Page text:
Naples Botanical Garden.
Naples Botanical Garden. Photo: Jeremy Mancino

Flamingo Gardens meanwhile is quite different. Part botanical garden, part aviary, and part wildlife sanctuary, the garden is home to scores of birds, reptiles, and more. The park’s giant central aviary is filled with hundreds of birds, and there are other smaller aviaries and enclosures that are home to other creatures native to South Florida. All of these animals cannot otherwise survive in the wild due to previous injuries. The offspring they have are released into the wild when they are able to live on their own, and a colony of wild birds has since taken up residence there. These birds are surprisingly friendly, and will come up to you if they think you’re carrying anything edible.

Pelican at Flamingo Gardens Aviary.
Pelican at Flamingo Gardens Aviary. Photo: Jeremy Mancino

Florida has many islands, but there’s one in particular that’s worth a visit for eco-tourists looking to see wildlife. Sanibel Island is already famous as one of the premier sites for shell collecting in the country, but more than half of the island is made up of wildlife reserves. J. N. “Ding” Darling National Wildlife Refuge is known both for its pristine mangrove ecosystem and the migratory bird populations that live there. You can take a tour of the area by boat, and if you’re lucky you’ll see more than just birds. Pods of dolphins can be seen swimming about, and manatees are also sometimes spotted. Sea turtles nest on Sanibel’s white shores from May to October; every now and then you may spot their tracks or even come across a live turtle. Be sure to never disturb either the turtles or their nests, as their nests are fragile and the babies are helpless. No matter where you go you must also make sure not to leave any trash or disturb any wildlife. As they say, take only pictures and leave only footprints.

Sunset at Ding Darling Refuge.
Sunset at Ding Darling Refuge. Photo: Jeremy Mancino

As we can see South Florida is an eco-traveler’s paradise. The area is home to vast stretches of marshland, great chains of mangrove islands, and so much more. Each time I’ve been down there I’m always struck by the ecosystem’s sheer complexity – as well as how fragile it all really is. In some respects it’s a wonder it’s all still there. About a hundred years ago the Everglades were in danger of being totally drained so that the land could be developed. Millions of wading birds were shot so that their feathers could be harvested and used for women’s hats. While such threats are thankfully confined to history, Florida’s rich natural heritage is still threatened by development, pollution, invasive species, and the effects of climate change. The situation is more severe than it looks: a study for the International Union for Conservation of Nature (IUCN) ranks the Everglades as one of the most endangered natural wonders on the planet. Travel leads to understanding and appreciation, and it is my hope that if enough people are aware of the beauty of South Florida’s unique ecosystems, we will be more easily able to save them.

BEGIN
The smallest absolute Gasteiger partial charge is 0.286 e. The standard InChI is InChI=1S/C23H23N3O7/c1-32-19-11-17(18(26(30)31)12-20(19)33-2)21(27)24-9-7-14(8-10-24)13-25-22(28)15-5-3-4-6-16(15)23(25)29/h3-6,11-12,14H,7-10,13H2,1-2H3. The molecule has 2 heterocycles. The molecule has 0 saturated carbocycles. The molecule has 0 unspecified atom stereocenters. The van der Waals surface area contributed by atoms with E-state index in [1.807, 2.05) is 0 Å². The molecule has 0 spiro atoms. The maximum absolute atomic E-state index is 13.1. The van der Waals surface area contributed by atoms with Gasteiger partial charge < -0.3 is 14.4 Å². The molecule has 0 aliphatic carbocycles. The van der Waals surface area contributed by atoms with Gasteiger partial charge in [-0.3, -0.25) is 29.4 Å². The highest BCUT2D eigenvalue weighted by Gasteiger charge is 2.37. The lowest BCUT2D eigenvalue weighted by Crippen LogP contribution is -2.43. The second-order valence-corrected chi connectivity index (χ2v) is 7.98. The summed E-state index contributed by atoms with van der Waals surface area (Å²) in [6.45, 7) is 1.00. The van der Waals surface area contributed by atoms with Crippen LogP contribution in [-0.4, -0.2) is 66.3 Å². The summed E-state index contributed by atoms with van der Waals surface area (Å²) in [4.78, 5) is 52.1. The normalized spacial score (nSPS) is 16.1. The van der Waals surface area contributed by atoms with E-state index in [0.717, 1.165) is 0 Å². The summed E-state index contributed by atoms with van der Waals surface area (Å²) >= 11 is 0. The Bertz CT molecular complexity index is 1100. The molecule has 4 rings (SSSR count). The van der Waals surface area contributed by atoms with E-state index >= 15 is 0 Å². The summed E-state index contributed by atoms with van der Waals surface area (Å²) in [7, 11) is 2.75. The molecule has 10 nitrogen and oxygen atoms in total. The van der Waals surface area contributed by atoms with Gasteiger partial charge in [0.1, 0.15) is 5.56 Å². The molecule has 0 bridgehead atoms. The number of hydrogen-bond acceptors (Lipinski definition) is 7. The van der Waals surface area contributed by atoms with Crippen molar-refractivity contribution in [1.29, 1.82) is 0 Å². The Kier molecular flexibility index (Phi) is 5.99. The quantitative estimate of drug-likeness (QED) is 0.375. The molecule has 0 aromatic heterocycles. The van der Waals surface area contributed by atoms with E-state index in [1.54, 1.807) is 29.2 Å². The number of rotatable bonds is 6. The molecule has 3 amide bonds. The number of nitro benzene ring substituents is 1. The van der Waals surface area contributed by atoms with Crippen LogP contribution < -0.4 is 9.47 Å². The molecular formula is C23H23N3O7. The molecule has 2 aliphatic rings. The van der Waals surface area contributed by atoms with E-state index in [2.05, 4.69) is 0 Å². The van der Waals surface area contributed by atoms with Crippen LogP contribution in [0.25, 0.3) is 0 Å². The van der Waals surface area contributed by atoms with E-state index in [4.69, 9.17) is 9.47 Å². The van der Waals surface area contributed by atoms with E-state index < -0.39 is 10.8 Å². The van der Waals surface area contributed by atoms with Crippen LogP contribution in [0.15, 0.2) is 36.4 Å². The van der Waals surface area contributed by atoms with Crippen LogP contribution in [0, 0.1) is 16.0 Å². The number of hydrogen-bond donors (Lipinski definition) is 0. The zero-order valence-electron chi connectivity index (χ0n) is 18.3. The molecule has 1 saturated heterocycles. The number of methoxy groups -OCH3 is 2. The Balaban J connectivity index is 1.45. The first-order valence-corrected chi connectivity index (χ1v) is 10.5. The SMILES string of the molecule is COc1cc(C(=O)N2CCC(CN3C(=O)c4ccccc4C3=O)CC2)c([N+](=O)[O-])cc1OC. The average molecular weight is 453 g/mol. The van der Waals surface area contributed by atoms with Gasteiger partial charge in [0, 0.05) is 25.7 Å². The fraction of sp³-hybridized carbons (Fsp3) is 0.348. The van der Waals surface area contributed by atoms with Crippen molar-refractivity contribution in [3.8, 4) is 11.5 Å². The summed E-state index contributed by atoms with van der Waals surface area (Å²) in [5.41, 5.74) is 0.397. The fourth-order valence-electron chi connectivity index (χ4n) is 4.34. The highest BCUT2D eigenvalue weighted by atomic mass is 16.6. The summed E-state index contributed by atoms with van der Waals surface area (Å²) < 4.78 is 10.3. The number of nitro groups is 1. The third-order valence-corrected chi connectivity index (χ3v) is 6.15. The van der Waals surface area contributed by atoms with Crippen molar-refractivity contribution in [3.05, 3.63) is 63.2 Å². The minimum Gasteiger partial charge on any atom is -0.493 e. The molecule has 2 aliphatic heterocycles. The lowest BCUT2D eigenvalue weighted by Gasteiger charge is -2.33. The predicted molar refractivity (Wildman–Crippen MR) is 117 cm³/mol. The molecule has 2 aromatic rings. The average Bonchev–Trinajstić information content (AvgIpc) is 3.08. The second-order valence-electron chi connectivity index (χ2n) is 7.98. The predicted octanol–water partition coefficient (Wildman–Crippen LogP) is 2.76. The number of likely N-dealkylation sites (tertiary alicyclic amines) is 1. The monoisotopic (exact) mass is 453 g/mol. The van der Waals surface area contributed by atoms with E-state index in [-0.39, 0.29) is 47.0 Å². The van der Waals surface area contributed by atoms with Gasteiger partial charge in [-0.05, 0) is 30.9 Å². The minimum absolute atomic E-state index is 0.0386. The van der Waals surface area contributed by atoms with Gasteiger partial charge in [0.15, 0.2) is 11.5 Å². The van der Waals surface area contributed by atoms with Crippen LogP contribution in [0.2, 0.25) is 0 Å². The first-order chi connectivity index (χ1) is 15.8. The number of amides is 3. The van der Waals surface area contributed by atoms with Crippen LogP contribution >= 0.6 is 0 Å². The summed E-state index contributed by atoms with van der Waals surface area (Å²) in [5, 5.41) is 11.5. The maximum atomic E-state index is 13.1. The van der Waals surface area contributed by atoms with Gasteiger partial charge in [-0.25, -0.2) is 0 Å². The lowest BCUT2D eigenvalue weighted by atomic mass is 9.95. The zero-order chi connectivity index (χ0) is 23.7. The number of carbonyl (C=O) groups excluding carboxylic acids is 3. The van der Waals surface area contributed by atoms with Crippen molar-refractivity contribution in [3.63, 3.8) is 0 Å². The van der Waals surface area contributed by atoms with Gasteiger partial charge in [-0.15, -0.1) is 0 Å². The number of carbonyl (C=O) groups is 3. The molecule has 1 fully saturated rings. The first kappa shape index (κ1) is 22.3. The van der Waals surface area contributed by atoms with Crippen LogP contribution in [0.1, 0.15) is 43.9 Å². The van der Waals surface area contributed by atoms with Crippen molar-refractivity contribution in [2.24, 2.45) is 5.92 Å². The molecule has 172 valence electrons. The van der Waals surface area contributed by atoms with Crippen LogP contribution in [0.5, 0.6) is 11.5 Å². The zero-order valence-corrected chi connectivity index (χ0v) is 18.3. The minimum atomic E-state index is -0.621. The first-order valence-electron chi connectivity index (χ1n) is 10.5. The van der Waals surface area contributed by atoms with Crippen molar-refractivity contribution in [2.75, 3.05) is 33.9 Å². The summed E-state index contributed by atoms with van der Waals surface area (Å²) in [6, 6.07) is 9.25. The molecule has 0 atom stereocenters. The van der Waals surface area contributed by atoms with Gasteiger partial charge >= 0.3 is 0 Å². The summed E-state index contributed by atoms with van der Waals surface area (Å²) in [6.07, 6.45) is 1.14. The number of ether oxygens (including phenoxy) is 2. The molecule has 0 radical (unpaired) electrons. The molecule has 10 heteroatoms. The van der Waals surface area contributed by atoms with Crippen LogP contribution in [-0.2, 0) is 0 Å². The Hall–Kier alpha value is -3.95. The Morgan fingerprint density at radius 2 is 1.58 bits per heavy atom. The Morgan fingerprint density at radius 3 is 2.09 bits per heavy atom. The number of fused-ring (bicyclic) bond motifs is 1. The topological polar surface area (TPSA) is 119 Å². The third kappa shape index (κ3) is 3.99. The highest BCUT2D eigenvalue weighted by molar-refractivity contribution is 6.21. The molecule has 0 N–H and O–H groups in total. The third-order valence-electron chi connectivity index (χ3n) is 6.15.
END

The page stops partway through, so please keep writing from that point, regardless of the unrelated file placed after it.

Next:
Jeremy spent over a week in South Florida.

Jeremy Mancino


Jeremy is a native of New Jersey who’s been all across the country and loved every minute of it. He is passionate about the world we live in and wants to see as much of it as he possibly can. When not writing he is at the mercy of his very demanding Dalmatian.